To ensure C1 customization and flexibility, contractors built out ample room for one KyotoWheel to support each colocation space. As the colocation data center spaces fill out, the KyotoWheel is built into their infrastructure support for plug and play capabilities, able to be deployed rapidly.

Together, these initiatives were key to achieving the annualized PUE of 1.17.



Modeling proved critical to maximizing outcomes. ESD produced a DCDS study for the Sun Times building after it closed its doors in 2013 that was aimed at identifying a new technical program for the building, including detailed construction capital expenses (CAPEX), operating expenses (OPEX), and Performa. At that time, QTS recognized the unique opportunity presented by the facility’s inherently rich infrastructure that made it move-in ready and large enough to house a myriad of international colocation clients — representing QTS’ C2.

During the design phase, load calculation modeling was utilized to slice and dice the data hall into potential colocation spaces, create office and administrative spaces and hallways, re-clad the building to make it more energy efficient, and build windows into executive offices and other back-of-house spaces that were required to showcase the facility, making accommodations for hard ceilings and special lighting as needed. 

Computational fluid dynamics (CFD) modeling helped determine how much critical load would fit into the raised floor data hall, verifying that the air delivery systems could be designed and deployed to meet volume demands. The CFD modeling helped inform supply air fan updates and modifications of supply and return air transfer openings as well as perforated floor tile layouts.

Designs were conducted in 3-D Revit to assist coordination between trades, and more specifically, to model exterior space constraints, including the specification of mechanical equipment at the building’s exterior.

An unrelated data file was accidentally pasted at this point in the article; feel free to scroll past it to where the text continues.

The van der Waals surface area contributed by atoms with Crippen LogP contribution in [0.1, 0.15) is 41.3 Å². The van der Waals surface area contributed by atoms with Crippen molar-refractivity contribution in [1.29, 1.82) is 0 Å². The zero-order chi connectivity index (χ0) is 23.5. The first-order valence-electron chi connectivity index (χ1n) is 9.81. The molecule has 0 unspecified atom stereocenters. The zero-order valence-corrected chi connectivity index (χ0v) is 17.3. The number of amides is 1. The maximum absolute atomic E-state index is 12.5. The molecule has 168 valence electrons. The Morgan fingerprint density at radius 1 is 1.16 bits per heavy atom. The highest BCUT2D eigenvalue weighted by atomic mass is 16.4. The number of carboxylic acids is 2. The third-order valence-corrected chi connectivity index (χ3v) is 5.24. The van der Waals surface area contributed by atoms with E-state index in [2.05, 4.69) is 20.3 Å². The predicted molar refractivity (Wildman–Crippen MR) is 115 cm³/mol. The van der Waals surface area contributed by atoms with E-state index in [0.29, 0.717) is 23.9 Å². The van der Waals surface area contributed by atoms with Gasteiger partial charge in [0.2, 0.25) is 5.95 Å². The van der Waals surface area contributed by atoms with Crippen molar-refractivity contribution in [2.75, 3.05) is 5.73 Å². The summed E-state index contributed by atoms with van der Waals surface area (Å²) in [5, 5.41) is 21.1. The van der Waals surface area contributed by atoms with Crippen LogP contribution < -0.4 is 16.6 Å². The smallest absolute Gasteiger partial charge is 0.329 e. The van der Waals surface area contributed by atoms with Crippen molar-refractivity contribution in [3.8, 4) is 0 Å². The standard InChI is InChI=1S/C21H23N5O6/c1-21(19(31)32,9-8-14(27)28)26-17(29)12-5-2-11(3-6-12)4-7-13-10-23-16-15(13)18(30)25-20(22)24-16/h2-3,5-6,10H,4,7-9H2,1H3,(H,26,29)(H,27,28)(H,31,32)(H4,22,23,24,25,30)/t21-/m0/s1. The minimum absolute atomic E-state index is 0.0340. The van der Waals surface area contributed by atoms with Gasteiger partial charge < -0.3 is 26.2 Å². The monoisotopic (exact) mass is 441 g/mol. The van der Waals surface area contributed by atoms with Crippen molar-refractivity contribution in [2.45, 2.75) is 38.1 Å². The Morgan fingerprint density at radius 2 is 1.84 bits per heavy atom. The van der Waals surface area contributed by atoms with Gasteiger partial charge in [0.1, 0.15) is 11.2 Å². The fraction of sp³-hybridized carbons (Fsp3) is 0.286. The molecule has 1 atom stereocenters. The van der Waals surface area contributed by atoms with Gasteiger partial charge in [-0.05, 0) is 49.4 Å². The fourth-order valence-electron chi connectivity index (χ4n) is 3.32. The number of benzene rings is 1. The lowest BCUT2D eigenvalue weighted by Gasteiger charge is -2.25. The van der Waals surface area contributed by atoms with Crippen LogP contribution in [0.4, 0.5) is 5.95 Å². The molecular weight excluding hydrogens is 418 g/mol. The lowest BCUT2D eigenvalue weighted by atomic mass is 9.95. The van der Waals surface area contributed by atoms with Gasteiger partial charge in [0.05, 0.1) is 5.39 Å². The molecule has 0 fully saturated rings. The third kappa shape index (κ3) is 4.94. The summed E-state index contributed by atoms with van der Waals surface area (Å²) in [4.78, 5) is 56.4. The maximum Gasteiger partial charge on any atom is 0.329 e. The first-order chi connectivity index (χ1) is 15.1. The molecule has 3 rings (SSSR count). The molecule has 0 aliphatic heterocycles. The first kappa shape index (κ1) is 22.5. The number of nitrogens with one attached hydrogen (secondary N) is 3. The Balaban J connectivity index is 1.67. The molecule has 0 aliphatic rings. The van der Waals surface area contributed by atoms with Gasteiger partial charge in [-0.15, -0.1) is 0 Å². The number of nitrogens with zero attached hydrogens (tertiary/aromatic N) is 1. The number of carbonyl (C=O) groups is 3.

The critical security, management, and disaster recovery capabilities. Located downtown in the middle of the central business district, QTS Chicago provides favorable connectivity with low latency — all in a carrier-neutral facility. Together with QTS’s unique cloud services that allow for enterprise and federal cloud options, the internet backbone provides high-speed access supporting a myriad of cloud requirements. 

QTS Cloud services range from a dedicated, compliant, private cloud with very specific performance and security requirements to multi-tenant cloud products that are highly flexible. Cloud options are deployed in a hybrid model blending traditional colocation, dedicated (private), and multi-tenant.

The supporting MEP infrastructure at QTS Chicago is also designed to offer disaster recovery services with innovative, cloud-based, enterprise-class replication solutions to meet the needs of today's hybrid IT infrastructure.



QTS Chicago is a flexible and efficient space that brings QTS’ three Cs — customization (C1), colocation (C2), and cloud management services (C3) — to life. Thanks to a short 10-day average deployment for general colocation and cloud management services, and between 30 and 60 days for custom deployment, the facility is ready for tomorrow, today. A truly flexible facility also allows for future growth. QTS Chicago features provisions for another 138 kV to 12 kV on-site substation once the initial facility is filled to capacity.

A true example of the golden opportunity that exists to take an infrastructure rich facility and repurpose it as a sought after mission critical facility, the Chicago Sun Timesbuilding is making headlines once again, but this time as the next generation of data center space.